Today we are excited to review Nevada, a novel published in 2013 by Imogen Binnie and considered (in many circles) to be the first book-length realist novel about trans women by a trans author. The novel is split into two parts - the first is Maria, many years post-transition, and the second is James, who has yet to begin his. Maria is grappling with disassociation from her life after years of building up a wall to protect herself while growing up in a small town and an unkind world. After she loses her girlfriend and her job, she “borrow steals” her ex’s car and heads west. It’s here she meets James, equally lost in his life but yet to understand why he feels so disconnected in his own body. Maria sees James in a Walmart in Star City, Nevada and recognizes herself in him. Maria somewhat naively believes that she posses knowledge that will help him, without recognizing that her experience is not his experience. There are no Big Moments in this novel and no existential epiphanies; just a fast-paced, manic stream of conscious. We loved the shattering honesty of these characters and highly recommend this novel.
10. These Precious Days by Ann Patchett
These Precious Days by the queen herself, Ann Patchett, is a collection of essays on various topics. She touches on her upbringing- and her "three dads", her bookshop @parnassusbooks , her unlikely friendship with Tom Hanks' personal assistant, choosing to not be a mother and the push back from society she has received, efforts to clean out her house, among other topics that may seem on the surface to be mundane- but turn out to be anything but. Her clean, crisp writing is always a delight- even if none of these topics call to you at first.
11. We Are Never Meeting in Real Life by Samantha Irby
Samantha Irby’s wildly hilarious (and often too relatable) collection of essays We Are Never Meeting in Real Life is the perfect addition for #WomensHistoryMonth and for the #OWCReadingChallenge prompt - a book with a cat on the cover. With titles like “F*ck it, b*tch. Stay fat” and “You don’t have to be grateful for sex” Samantha Irby is not only sharing vulnerable personal experiences with wit and candor, she is creating a safe space for reflection and empowerment. To those looking for their next audio book, this one is for you. Irby narrates this collection and it’s as if you’re sitting at a bar with her, drinking your skinny girl margaritas and having the time of your life. A rare OWC comedy recommendation, we definitely encourage this one if you want a laugh-out-loud experience.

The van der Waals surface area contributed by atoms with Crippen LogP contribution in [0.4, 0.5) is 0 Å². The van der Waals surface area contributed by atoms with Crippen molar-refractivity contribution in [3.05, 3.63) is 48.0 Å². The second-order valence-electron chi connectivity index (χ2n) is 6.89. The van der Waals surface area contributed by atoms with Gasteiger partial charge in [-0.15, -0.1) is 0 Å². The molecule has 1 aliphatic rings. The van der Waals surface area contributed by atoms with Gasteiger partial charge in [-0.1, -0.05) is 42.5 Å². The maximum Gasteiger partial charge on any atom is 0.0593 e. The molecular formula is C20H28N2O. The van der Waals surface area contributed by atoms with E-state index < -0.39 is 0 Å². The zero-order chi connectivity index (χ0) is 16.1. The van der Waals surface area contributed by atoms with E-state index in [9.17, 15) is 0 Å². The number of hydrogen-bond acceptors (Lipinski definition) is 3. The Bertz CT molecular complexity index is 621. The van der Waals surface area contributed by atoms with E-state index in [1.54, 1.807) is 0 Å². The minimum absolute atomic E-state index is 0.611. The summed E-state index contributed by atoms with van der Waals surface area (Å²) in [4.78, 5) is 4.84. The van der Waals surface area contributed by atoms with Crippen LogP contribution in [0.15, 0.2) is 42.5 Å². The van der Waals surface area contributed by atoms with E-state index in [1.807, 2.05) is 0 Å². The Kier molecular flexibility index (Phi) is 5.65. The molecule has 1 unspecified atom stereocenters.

12. Maame by Jessica George
Maame (ma-meh) is a coming-of-age story of a young woman, Maddie, trying to find a foothold in this world while simultaneously being the caretaker of her father with severe Parkinson’s. Maddie’s mother is home in Ghana where she runs a hotel and expects her daughter to take care of her husband; until one day Maddie receives a phone call informing her that her mother will come back to London and Maddie can move out and start living her life. This new found freedom is exciting for Maddie, but also terrifying. She finds herself socially stunted after years of staying away from the social crowds of London. As she navigates these interactions of her new life, a tragedy strikes that opens her up and leaves her empty. With Maddie’s hilariously relatable google searches, familial struggles, and yearning to find her way in the world, Maame is a stunning debut novel that we highly recommend.
13. Beautiful World, Where Are You by Sally Rooney
Happy Friday! We are flashing back with this review of Beautiful World, Where Are You in preparation for a giveaway tomorrow. We are big fans of Sally Rooney and this novel exemplifies her quiet prose, thought provoking existentialism, and trademark awkward romances. Alice is a novelist, exhausted by her fame, seeking refuge in a sleepy town on the Ireland coast. Her best friend, Eileen, resides in Dublin and is similarly worn out from her overworked, underpaid job as an editor. Each of them are in questionable states of romantic realtionships. Alice is trying to hide her fame while going on dates with Felix, a warehouse worker she met on a dating app. Eileen is recovering from a breakup by pursing a man she’s known since childhood. These stories run parallel to each other, often intersecting through phone calls and an ill advised trip Eileen takes to visit Alice with her beau. The writing is clear eyed, thoughtful, occasionally meandering, but wholly intoxicating. Sally Rooney’s style seems to be polarizing, we know where we find ourselves on the spectrum - where do you fall?